Just when you think all has been said about linking, framing and communication to the public, another judgment shows up and proves you wrong. This time, a legal dispute between the Deutsche Digitale Bibliothek (DDB = “German Digital Library”, the German content provider for Europeana) and the Verwertungsgesellschaft Bild-Kunst (VG Bild-Kunst), a German collecting society for visual artists, gave the Higher Regional Court of Berlin the chance to further clarify what constitutes a communication to the public, and what does not.
Factual and legal background
The dispute arose from contractual negotiations between the parties. DDB hosts images (previews at a resolution of 800×600 pixels) on its website, some of which were created by members of VG Bild-Kunst (less than 1% of the images on DDB belong to VG Bild-Kunst’s members, according to DDB). The full versions of the images are stored on external websites of DDB’s suppliers and can be accessed from DDB via static hyperlinks. According to the judgment, the images on external servers (including those of VG Bild-Kunst’s members) are available to the public without any technical protection measures and with the rights owners’ consent.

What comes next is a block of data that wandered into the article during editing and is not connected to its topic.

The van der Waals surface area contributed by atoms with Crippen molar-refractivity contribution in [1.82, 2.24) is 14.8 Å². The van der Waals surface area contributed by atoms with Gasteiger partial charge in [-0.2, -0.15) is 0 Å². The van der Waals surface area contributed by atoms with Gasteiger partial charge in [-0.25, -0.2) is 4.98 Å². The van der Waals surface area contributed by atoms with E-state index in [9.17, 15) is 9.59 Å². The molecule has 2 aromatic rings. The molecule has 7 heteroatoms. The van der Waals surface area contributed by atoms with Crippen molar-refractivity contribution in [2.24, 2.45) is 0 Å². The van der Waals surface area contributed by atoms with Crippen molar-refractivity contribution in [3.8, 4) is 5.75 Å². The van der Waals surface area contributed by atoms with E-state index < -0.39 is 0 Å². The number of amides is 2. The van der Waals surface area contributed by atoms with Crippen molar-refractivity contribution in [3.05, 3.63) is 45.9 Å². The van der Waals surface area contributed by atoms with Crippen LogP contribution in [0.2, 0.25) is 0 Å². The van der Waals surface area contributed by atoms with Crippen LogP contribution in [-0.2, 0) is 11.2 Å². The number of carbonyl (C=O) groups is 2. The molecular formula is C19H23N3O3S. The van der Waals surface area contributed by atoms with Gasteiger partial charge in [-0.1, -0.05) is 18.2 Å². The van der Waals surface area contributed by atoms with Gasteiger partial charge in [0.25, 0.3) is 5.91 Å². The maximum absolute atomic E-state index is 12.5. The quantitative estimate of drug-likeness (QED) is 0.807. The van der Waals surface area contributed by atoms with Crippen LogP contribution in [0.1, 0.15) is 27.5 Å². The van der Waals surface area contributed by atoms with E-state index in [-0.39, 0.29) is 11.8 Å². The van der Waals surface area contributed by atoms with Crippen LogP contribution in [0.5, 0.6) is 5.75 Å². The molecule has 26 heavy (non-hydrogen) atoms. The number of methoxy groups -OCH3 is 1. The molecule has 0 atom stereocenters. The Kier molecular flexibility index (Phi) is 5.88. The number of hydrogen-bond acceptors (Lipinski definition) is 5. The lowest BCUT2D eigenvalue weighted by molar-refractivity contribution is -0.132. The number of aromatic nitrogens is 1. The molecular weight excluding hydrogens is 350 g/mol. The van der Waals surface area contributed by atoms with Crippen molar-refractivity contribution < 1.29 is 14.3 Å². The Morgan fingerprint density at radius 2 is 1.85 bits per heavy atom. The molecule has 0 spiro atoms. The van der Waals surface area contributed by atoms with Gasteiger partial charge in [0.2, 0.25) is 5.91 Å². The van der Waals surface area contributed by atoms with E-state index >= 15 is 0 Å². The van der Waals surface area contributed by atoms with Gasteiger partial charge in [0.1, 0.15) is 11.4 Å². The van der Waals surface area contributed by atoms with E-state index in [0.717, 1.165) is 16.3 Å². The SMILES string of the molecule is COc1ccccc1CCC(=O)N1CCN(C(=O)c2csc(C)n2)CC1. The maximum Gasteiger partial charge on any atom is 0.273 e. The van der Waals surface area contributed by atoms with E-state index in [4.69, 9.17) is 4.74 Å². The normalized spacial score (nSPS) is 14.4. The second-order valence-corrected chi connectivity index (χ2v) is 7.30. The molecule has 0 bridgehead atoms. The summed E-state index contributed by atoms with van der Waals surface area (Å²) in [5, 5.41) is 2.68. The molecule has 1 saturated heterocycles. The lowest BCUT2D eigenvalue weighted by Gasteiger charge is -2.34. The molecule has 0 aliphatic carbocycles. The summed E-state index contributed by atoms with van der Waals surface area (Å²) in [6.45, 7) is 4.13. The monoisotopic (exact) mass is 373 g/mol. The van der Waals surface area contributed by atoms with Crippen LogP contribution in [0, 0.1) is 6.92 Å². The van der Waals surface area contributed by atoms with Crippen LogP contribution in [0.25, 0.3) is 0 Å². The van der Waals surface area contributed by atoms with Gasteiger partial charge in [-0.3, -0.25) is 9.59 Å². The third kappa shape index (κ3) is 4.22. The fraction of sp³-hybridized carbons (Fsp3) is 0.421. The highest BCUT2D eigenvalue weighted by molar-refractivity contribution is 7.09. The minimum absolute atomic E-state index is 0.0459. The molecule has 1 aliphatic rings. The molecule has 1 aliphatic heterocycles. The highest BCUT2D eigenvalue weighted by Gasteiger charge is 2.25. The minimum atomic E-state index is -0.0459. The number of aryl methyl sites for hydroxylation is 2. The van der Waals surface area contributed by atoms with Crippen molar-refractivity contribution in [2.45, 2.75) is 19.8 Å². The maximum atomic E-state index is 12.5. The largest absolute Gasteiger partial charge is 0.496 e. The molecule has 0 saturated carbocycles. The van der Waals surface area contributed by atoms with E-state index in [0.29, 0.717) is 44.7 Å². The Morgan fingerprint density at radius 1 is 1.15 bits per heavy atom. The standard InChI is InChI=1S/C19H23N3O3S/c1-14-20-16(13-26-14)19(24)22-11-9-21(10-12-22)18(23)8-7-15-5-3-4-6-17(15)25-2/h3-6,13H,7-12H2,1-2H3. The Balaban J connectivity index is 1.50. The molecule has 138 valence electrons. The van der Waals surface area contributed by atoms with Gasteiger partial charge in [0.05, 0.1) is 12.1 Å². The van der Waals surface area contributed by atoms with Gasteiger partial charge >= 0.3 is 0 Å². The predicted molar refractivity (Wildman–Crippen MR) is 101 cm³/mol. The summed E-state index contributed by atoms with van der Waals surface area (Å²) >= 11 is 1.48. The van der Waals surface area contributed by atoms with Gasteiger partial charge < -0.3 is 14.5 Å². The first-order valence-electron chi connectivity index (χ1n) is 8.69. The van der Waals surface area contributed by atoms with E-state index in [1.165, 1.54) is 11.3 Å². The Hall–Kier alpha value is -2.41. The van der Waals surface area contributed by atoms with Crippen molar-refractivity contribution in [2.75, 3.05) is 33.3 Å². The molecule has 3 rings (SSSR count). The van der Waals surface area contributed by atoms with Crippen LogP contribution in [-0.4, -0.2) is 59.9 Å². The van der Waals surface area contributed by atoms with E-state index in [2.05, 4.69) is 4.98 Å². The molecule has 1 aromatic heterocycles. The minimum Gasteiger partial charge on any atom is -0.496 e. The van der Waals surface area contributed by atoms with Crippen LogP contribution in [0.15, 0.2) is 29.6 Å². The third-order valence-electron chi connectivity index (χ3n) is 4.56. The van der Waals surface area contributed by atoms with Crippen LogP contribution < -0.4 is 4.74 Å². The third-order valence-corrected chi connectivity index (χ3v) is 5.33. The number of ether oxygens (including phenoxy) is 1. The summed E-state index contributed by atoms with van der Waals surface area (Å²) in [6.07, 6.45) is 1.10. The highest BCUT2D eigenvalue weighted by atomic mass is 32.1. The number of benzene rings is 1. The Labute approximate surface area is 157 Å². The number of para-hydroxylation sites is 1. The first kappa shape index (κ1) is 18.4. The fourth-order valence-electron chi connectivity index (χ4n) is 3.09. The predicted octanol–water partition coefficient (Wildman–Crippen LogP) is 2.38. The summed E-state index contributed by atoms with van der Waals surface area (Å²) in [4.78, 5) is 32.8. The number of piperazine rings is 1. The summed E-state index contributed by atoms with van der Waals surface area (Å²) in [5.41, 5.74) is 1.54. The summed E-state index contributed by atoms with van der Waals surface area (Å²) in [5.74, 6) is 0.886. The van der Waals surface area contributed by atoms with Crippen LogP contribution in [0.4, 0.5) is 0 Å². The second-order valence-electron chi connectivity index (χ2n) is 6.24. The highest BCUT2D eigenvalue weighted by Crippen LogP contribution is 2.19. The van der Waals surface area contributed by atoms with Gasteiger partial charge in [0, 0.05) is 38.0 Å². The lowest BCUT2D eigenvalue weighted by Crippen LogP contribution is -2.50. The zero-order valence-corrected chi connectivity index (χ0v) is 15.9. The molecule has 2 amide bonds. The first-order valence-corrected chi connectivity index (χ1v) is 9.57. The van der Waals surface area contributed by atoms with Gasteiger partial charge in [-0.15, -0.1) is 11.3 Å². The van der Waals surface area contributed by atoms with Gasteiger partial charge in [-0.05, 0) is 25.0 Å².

As a collecting society, VG Bild-Kunst is legally obliged to grant any person, upon request, rights of use at reasonable conditions, § 34 VGG. DDB sought to obtain the necessary licence for the use of VG Bild-Kunst’s members’ works. VG Bild-Kunst said it would only grant such a licence under the condition that DDB implemented technical protection measures (TPMs) to prevent users from including the images made available on DDB on external websites via ‘framing’ (a method to display content on a website that is stored on another website).
DDB found this condition to be unreasonable and sued VG Bild-Kunst, in order to get the necessary licence without an obligation to implement TPMs against ‘framing’.
The court’s decision
In its judgment of 18.06.2018 (case No. 24 U 146/17) the court found that VG Bild-Kunst’s condition for the grant of a licence, to protect the images against ‘framing’ by a TPM, did not constitute ‘reasonable conditions’ under § 34 VGG. It therefore obliged VG Bild-Kunst to enter into a contractual agreement without the ‘anti-framing’ clause. The case will now move on to the FCJ, Germany’s highest civil court.